Why should I read histories of science?

Erickson, Mark (2010) Why should I read histories of science? History of the Human Sciences, 23 (4). pp. 68-91. ISSN 0952-6951

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Abstract

History of science is, we are told, an important subject for study. Its rise in recent years to become a ‘stand alone’ discipline has been mirrored by an expansion of popular history of science texts available in bookstores. Given this, it is perhaps surprising that little attention has been given to how history of science is written. This article attempts to do that through constructing a typology of histories of science based upon a consideration of audiences who read these texts and writers who construct them. It identifies four ideal types of history of science which describe the opposite poles of two continua running from exoteric to esoteric. The article also examines the content of a sample of history of science texts and finds that often these texts, whether esoteric or exoteric, provide only a chronology of events (often incredibly detailed), avoiding discussion or even mention of wider social, economic and political contexts. Such histories serve to reinforce a ‘standard’ account of science as ‘separate’ from the rest of society, an account that is at odds with almost all contemporary sociology of science and science and technology studies. This prompts the question: why should I read histories of science?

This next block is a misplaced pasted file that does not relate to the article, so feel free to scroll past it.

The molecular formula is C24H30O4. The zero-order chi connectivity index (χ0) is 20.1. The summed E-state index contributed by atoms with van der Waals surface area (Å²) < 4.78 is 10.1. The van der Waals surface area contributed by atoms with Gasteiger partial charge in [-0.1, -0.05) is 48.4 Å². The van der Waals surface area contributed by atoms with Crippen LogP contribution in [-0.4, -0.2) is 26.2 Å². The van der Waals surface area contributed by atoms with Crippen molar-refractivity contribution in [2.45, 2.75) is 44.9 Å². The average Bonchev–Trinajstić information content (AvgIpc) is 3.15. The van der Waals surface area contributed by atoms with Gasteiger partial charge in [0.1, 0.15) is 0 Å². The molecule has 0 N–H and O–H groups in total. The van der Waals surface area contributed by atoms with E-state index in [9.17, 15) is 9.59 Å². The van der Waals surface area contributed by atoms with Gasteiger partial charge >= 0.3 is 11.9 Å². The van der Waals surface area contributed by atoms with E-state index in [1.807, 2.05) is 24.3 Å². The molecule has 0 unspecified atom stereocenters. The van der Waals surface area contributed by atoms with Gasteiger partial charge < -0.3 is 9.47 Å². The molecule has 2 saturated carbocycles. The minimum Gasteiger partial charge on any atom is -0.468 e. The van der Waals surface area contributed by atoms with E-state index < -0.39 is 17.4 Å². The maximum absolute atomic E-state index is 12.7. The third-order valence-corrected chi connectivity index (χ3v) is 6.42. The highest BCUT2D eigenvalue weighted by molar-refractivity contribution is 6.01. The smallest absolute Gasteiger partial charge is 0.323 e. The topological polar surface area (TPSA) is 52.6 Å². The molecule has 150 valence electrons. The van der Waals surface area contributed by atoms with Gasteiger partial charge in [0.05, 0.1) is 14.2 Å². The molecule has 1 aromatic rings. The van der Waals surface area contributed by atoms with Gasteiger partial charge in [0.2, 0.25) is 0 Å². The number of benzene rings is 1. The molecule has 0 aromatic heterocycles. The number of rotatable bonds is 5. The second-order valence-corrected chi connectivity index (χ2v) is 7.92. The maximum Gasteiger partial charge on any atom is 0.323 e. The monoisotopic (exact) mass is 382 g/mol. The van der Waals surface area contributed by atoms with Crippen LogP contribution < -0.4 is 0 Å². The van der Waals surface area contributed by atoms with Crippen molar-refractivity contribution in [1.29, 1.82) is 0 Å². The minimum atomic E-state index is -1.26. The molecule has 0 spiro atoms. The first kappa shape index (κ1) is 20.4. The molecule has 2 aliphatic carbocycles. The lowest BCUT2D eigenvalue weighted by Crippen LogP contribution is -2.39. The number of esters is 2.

Item Type: Journal article
Uncontrolled Keywords: Ludwik Fleck; historiography of science; history of science; sociology of knowledge; sociology of science
Subjects: L000 Social Sciences > L300 Sociology
L000 Social Sciences
DOI (a stable link to the resource): 10.1177/0952695110372022.
Faculties: Faculty of Health and Social Sciences > School of Applied Social Science
Depositing User: editor sass
Date Deposited: 15 Dec 2010 13:01
Last Modified: 21 May 2014 11:01
URI: http://eprints.brighton.ac.uk/id/eprint/7998

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